Jacksons rely on strength of family

The Jackson brothers, here in the 1970s, were driven to be great by their father, Joseph.
There’s a photo of the Jackson family on the cover of the September 24, 1971, issue of Life magazine. In it, Joseph and Katherine Jackson stand at the foot of a set of stairs, their star children — known as the Jackson 5 — arrayed behind them.

They appear to be the all-American clan, gold records arranged behind them, the boys loose and smiling, the parents more awkward and serious in their demeanor. Over the years, that fa├žade crumbled. The brothers bickered; some made accusations of abuse. But the group remained tight-knit through crises, including Thursday’s tragedy, when Michael Jackson collapsed at his house and later died at UCLA Medical Center. The journey began with music in Gary, Indiana. Joseph Jackson, the patriarch, played in a short-lived band called the Falcons (no relation to the Detroit-based group featuring Wilson Pickett) in the 1950s. His primary job, however, was as a crane operator at U.S. Steel. Katherine Jackson, the musical and devoutly religious woman who he married in 1949, tended to the couple’s large family: Rebbie, Jackie, Tito, Jermaine, La Toya, Marlon, Michael and Randy, all born between 1950 and 1961. Daughter Janet arrived in 1966. By that time, the three oldest boys — Jackie, Tito and Jermaine — had started their own group, which Marlon and Michael eventually joined. Joseph Jackson saw a chance for his sons to have the musical career he’d found elusive. Joseph Jackson admitted being a harsh taskmaster. He drove his sons hard, forcing them to rehearse with a James Brown-like intensity. He wasn’t above emphasizing his feelings to his seventh child, Michael. “My father teased me and I just hated it and I cried every day,” Michael told Oprah Winfrey in 1993. He said his father also beat him: “He was very strict, very hard, very stern. … There’s been times when he’d come to see me, I’d get sick, I’d start to regurgitate.” He quickly said, imagining his father’s reaction, “Please don’t be mad at me.” Joseph Jackson disputed the word “beat,” but didn’t question Michael’s account.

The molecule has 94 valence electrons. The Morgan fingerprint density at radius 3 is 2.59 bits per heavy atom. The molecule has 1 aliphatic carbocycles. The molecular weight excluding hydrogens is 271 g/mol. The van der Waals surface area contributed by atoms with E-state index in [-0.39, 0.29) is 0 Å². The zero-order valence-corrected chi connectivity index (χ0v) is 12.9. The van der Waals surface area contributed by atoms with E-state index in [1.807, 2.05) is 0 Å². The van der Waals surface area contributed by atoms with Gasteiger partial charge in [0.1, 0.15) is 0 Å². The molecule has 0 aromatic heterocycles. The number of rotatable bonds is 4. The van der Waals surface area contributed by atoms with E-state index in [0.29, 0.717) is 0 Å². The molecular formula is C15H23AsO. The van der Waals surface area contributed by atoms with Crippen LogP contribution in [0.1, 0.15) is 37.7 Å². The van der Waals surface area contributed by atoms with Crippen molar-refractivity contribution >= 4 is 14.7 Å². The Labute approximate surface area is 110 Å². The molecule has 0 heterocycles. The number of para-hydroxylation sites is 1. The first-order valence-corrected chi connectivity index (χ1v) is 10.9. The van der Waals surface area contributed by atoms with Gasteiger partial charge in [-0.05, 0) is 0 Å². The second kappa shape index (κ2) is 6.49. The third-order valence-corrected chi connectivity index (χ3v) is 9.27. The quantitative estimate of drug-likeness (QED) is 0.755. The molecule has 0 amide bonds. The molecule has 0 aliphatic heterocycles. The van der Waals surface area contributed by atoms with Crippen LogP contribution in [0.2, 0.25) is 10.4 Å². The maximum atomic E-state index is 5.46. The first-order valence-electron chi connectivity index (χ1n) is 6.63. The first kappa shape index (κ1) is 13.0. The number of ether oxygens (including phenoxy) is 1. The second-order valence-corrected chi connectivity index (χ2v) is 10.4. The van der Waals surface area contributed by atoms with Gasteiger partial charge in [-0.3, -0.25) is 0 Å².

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“I whipped him with a switch and a belt,” he told the BBC in 2003. He added, “I never beat him. You beat someone with a stick.” In a 2005 interview with CNN’s Larry King, Jermaine defended his father’s actions. “We grew up like any other black family. You did something, you got your butt tore up, and it wasn’t tore up, it was just, you got a spanking,” he said. “I will say this. He kept us off of the streets. He kept us away from drugs. He kept us away from gangs and … we’ve been able to project a talent out there and have the support of strong people to entertain the world.” By 1968, when Michael turned 10, the Jackson 5 was a professional musical machine. They’d won an Apollo Theater talent night the previous year and were working the “chitlin circuit” of black clubs when producer Bobby Taylor urged Motown to sign the group. Motown founder Berry Gordy was impressed and made them “the last big stars to come off my assembly line,” according to a biography on the Rock and Roll Hall of Fame Web site. The group shot out of the gate with four No. 1 hits and gained a huge fan base, along with an animated TV show. But success took its toll, particularly when it wasn’t so easy to come by. In the mid-1970s, the band — minus Jermaine, who’d married Gordy’s daughter Hazel — moved to Epic Records, where they were produced by the Philadelphia soul-funk team of Kenny Gamble and Leon Huff. The two remember nothing but good times from the sessions, which produced two albums and the Top 10 hit “Enjoy Yourself.” “It was a collaboration,” Gamble said. “They all participated in creating. Tito was a great guitarist — they were all great musicians.” Huff said he visited the Jackson compound during a trip to California and remembered a warm family setting, complete with a “fantastic meal” cooked by Katherine Jackson. “I’ve got nothing but respect for the father,” added Gamble. “He’s a great man. He made something out of nothing.” Even during that era, however, Michael was standing out. Gamble and Huff recalled him taking a keen interest in recording technology and the way he sounded. Going solo with Quincy Jones producing, as he did in 1979, was the right move, Gamble and Huff said. The family dynamics kept changing as the siblings grew older. After Michael’s “Thriller” became the biggest album of all time, the brothers — including Jermaine — regrouped for a new album, “Victory,” and accompanying tour. But Michael, now the undisputed draw, disagreed with some of the tour plans and ended up donating his earnings to charity. Michael’s brightened spotlight boosted the careers of his siblings; even Rebbie had a hit. But it was Janet who broke out with the most success, including the No. 1 singles “Miss You Much,” “Black Cat” and “Again” in the 1980s and ’90s. With the increased interest in the Jacksons came tabloid scrutiny of the family’s every move. When La Toya appeared nude in Playboy magazine, the story made headlines. She later criticized Michael and was on the outs for several years. Jermaine put out a song called “Word to the Badd,” an attack on Michael, in 1991; he later changed the lyrics. Janet’s relationships were probed in detail, as were the brothers’ marriages. And Michael, of course, was seen as increasingly eccentric, his personality overwhelming his music. But for all their own bickering, the family closed ranks when a member was attacked. In 1992, Jermaine co-produced “The Jacksons: An American Dream,” a TV miniseries based on Katherine Jackson’s memoir, which chronicled their rise to stardom. When Michael faced molestation allegations in the early ’90s and was tried in 2005, the family rallied around. In recent years, La Toya has appeared on the reality shows “Armed and Famous” and the UK “Celebrity Big Brother.” Jermaine, who converted to Islam and changed his name to Muhammad Abdul-Aziz, appeared on “Celebrity Big Brother” in 2007. Jackie runs a record label, Tito remains involved in the music business, and according to a 2008 article in the New York Post, Marlon and Randy have struggled financially. In the hospital emergency room Thursday, Randy and Jermaine were witnessed hugging and crying over their late brother. “We’re a family,” Jermaine told Larry King in the 2005 interview. “We’re no different than any other family who has feuds and problems. … But at the same time, we’re united, and we have a united front that is very, very strong, and it’s supported by God. “My mother and father did a great job in instilling the morals and principles in us from the very beginning. We feel that with that, that’s all you need to go through life.”